While ABW is a way of working, it is a way of working which has been very much linked to physical environments. Often the term agile working is also used to define these types of working environments. But what is the difference between agile working and activity based working?
ABW is based upon the premise that staff choose where to work in order to best perform the task required. The choice may be in a variety of work settings within the workplace, or somewhere else all together. It’s is generally acknowledged that for ABW to be successful, a different style of management with a higher level of trust is required. If a supportive management culture exists this would therefore seem to lend itself to people also chosing the time at which the work is performed? But the definition of activity based working is also dependant upon the premise that staff don’t have an allocated desk. So what kind of work is it if you do have an allocated desk but you can choose when and where to work?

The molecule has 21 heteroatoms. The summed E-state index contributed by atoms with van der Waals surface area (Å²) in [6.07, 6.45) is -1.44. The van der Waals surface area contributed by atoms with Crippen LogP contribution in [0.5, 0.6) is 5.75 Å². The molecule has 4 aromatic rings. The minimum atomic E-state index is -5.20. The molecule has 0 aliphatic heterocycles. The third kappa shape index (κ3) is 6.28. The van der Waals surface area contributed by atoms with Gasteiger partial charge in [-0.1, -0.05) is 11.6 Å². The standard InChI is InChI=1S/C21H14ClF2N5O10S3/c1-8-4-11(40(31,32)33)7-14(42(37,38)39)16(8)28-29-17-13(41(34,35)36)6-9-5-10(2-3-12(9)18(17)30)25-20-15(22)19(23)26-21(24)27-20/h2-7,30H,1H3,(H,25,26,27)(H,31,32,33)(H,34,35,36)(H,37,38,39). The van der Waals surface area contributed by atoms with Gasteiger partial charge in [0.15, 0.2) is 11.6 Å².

I recently started researching agile working and what this term really means, and discovered that agile working is a lot bigger than just a way of working or an environment. Agile working begins with how you run your business “you allow the established routines within your business to quickly and seamlessly adapt to the quickly changing marketplace.” While agile working does involve the flexibility of time and place, it is also about the flexibility of management, structures and the ability for an organisation to respond and transform itself. (You notice this articl doesn’t use the government/contractual definition of flexibility but the more commonly accepted notion).